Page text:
Jack McKenna told the court.

After killing Liu, Wang put her body in his refrigerator and took
some time to straighten up his affairs. He mailed a computer to his
brother in China, returned some books to the library, cleaned out is
Queen’s office and tried but failed to rent a car form several
agencies.
He also wrote a two-page letter to Liu’s husband Jianguo Zhang,
an associate professor in biology and technology at Zhejiang
University in China.
The next morning, at 4:18 a.m., Wang made his way to the Kingston
police station on Queen Street, where he placed a call from the lift
phone at the main entrance. The call was received by a dispatcher
and recorded on audio and video tape.
“I killed my housemate,” Wang said. “I used my hands.” Minutes
later, he was arrested at the front entrance of police headquarters.

The court heard that Wang came from a farming family so poor that
five of his siblings essentially starved to death in their infancy.
Wang, a natural intellect, overcame great odds to make it to
university, thanks to the sacrifices of surviving relatives who made
his academic success their family goal.
But Wang’s drive to succeed was made at the expense of his social
skills, said defence lawyer David Crowe, who described his client as
“brooding and obsessive.”
Justice MacLeod was moved by Wang’s desperate childhood, which
she called one of the most “meagre existence” she has ever read.

But she was also moved by the innocence of Liu, who was trying to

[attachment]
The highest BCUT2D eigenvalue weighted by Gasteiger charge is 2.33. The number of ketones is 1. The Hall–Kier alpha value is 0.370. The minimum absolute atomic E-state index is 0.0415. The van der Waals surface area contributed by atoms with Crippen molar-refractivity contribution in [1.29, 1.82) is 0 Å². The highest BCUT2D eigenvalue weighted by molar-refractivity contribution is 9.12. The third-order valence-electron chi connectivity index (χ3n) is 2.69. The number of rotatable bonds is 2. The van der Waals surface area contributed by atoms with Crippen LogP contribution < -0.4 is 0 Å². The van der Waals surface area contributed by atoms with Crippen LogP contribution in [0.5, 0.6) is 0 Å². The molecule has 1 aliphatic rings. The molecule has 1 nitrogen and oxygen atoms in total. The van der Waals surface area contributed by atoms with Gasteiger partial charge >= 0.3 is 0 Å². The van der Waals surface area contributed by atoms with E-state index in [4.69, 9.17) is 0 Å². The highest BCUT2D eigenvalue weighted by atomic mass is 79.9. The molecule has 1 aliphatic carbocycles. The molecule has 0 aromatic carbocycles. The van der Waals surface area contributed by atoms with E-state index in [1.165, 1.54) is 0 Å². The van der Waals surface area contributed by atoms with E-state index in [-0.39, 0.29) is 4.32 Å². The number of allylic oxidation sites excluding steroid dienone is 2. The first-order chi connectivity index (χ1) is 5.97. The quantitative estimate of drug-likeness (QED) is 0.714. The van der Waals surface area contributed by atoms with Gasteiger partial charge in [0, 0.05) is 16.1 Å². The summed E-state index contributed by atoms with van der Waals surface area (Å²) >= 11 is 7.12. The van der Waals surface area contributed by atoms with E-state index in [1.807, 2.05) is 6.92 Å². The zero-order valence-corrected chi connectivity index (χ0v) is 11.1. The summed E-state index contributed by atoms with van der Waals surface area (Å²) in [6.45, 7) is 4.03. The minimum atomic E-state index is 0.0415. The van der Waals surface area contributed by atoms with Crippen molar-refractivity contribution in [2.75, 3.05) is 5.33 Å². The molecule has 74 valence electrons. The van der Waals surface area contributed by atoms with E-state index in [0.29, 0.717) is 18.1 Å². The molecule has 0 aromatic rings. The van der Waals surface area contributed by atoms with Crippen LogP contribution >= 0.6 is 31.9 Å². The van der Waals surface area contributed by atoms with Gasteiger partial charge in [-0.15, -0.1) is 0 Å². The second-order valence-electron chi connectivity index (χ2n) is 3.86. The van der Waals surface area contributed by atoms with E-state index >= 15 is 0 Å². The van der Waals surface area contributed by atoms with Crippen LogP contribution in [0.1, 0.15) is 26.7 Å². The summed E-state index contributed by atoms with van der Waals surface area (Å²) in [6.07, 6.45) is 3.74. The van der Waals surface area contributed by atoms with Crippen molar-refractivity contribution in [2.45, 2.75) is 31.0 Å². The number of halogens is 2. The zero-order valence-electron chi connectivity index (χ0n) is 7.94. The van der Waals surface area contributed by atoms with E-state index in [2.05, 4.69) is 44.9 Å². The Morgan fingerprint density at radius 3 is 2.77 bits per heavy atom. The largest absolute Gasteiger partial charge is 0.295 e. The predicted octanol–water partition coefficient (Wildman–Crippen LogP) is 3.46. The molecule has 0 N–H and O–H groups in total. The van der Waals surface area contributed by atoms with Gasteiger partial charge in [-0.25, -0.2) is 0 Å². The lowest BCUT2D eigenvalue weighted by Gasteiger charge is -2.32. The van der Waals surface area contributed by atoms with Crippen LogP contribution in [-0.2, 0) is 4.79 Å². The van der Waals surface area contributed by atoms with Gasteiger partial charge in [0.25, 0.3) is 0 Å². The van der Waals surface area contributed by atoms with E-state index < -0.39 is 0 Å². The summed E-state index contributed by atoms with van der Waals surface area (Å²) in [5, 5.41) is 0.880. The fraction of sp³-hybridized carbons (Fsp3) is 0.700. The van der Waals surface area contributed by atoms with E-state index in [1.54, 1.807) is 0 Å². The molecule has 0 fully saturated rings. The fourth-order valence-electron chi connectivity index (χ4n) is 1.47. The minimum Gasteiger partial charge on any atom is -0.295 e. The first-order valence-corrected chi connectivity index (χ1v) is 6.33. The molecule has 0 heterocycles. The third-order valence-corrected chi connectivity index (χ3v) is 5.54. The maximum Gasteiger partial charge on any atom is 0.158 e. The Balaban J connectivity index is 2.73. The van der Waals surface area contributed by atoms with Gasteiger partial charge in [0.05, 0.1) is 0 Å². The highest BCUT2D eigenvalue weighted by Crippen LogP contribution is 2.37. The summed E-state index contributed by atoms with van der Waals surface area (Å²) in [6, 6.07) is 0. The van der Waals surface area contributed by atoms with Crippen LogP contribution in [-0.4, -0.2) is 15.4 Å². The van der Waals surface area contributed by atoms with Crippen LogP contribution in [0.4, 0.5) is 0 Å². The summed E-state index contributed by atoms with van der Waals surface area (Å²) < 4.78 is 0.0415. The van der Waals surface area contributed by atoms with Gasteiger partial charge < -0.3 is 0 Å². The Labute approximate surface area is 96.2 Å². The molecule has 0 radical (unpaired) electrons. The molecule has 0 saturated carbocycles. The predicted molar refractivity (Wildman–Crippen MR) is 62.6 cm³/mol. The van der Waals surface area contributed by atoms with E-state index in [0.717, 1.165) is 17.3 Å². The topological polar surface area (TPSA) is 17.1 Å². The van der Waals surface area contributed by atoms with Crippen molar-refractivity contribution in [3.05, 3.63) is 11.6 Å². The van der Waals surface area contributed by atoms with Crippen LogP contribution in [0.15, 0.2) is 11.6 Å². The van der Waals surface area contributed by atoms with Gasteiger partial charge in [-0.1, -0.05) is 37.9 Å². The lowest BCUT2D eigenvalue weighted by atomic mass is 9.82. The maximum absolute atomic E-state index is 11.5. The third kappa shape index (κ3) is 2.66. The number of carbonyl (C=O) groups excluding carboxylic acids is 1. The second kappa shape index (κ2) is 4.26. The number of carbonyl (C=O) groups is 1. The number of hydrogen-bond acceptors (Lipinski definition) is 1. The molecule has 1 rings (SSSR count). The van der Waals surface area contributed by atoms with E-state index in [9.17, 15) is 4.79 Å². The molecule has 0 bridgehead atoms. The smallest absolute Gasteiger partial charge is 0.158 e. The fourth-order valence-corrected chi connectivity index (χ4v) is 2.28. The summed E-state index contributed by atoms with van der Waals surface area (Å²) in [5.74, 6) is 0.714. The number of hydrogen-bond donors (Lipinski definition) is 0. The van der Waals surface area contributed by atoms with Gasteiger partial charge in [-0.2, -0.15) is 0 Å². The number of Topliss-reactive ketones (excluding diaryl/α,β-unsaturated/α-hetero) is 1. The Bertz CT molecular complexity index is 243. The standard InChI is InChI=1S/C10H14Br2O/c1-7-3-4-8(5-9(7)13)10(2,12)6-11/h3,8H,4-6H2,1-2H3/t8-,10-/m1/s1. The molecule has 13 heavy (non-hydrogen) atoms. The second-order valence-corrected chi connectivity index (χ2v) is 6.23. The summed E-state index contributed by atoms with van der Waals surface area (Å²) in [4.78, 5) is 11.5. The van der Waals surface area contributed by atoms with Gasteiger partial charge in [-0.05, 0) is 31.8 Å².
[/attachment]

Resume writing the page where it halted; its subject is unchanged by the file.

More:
make a better life for her family and who wrote letters and
electronic e-mail constantly to her husband, who was due to visit her
in Canada in three months.
Liu’s misfortune, MacLeod said, was to resemble Wang’s lost love,
a girl-friend whose status-conscious family had intervened to end
their relationship because of his “poor, country village background.”
On the rebound, Wang had entered into a loveless marriage with
another woman.
“The human tragedy of these facts cannot be underestimated,”
MacLeod told the court.

Wang, asked by MacLeod if he had anything to say, sobbed through
a rambling statement in broken English, crying at one point.
“I’m very sorry that this happened. Please trust me, I did not
want to do that,” he began, adding later: “I did not mean to kill
her.”

Liu’s husband was not in court for the verdict. He had been
scheduled to fly from China yesterday for the trial that was to start
next week, but his trip was cancelled when Wang decided to plead
guilty.

Yesterday, investigating officer Sgt. Paul Thompson was trying to
secure a refund from Canadian Airlines for Liu’s husband, who put up
four months’ of his meagre wages towards air fare. Most of his air
fare was paid by donations from Kingston police officers, Crown
attorney staff and others saddened by his wife’s murder.
“Everybody is struck by the pointlessness of this,” said
Thompson, who described the victim as small, innocent and
defenceless. “It is the saddest thing that I personally have been
involved in in a long, long time.”
The murder might have been prevented, Thompson said, if Liu had
complained to police or to Queen’s officials about Wang’s behavior,
which was harassing. (The court heard that Wang had followed Liu and
sometimes stayed in her room long after she asked him to leave).
But Liu was suspicious of police because of police activity in
China and did not complain, said Thompson, who hopes that other
foreign students at Queen’s will be less resistent about coming
forward.
“If she had come forward to Queen’s or to us, I’m sure steps
could have been taken that would have prevented this tragedy,” he
said.

The Kingston and university communities rallied to support Liu’s
husband after her murder, in part by stetting up an education trust
fund for her daughter Tianmin, 6.
It is expected that Wang will eventually be deported to China,
where “he is likely to be executed by the authorities,” his lawyer
said.

Tagged , , ,